Bike lanes: Safety and Southwest Detroit

Here’s a quick thought for Friday.

It’s not uncommon to hear those who don’t ride bicycles or those who are just starting out say they don’t feel comfortable in bike lanes. One often heard reason? It’s just paint separating you from the cars.

Ask them if they’ve drive on a two-way road? You know those yellow lines in the center? That’s paint. (Thank you, Edward Hines.)

Cars crossing the centerline and hitting others is common crash type, especially with drunk or distracted drivers.

Bicyclists getting hit from behind is not very common. Most car-bike crashes occur at intersections, and usually in crosswalks.

Perceptions create reality

One interesting feature of roads with bike lanes is cyclists perceive them to be safer, so more cyclists ride. When more cyclists ride, everyone is safer due to the safety in numbers hypothesis.

When you have more people on bikes and you have roads with bike markings and signs, drivers’ expectation of seeing cyclists increases — and they adapt their driving habits. Safety increases.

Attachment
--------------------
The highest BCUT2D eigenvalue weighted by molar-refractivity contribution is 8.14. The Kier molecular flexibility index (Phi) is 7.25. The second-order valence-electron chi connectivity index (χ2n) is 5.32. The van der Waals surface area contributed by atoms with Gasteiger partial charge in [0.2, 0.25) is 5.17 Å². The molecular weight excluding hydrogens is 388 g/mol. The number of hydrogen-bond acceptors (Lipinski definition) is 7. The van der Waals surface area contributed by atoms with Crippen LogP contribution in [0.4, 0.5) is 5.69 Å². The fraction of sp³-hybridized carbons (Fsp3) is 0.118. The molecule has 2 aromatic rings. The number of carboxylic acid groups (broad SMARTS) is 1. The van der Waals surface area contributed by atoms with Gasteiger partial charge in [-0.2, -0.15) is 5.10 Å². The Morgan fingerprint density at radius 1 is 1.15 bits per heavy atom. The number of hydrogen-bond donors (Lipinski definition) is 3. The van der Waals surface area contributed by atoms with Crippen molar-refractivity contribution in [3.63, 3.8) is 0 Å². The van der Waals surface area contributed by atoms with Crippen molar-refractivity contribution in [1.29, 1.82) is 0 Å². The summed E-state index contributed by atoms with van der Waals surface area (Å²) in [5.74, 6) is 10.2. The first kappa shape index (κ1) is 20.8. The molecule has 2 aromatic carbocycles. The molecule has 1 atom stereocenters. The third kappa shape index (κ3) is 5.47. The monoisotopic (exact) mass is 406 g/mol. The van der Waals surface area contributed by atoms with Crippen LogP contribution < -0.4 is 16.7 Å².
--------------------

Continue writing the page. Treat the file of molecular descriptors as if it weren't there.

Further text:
Benefits to others

There is a Detroit resident in Southwest Detroit campaigning against bike lanes there. Her issues have gone so far as City Council where yesterday it was on the agenda for the Neighborhood and Community Services Standing Committee.

In response, the City Planning Commission reviewed the bike lane issues and wrote a report for the committee. The report noted that bike lanes “help develop more travel choices in Detroit, enhance travel safety, and improve the city’s quality of life.”

We agree.

It’s also worth mentioning that there are many benefit to bike lanes and most have nothing to do with bicycling. This paper from the Oregon DOT documents them.

Yes, even motorists benefit — something that’s always worth mentioning when making your bike lane sales pitch in the Motor City.

Besides, it’s just paint.


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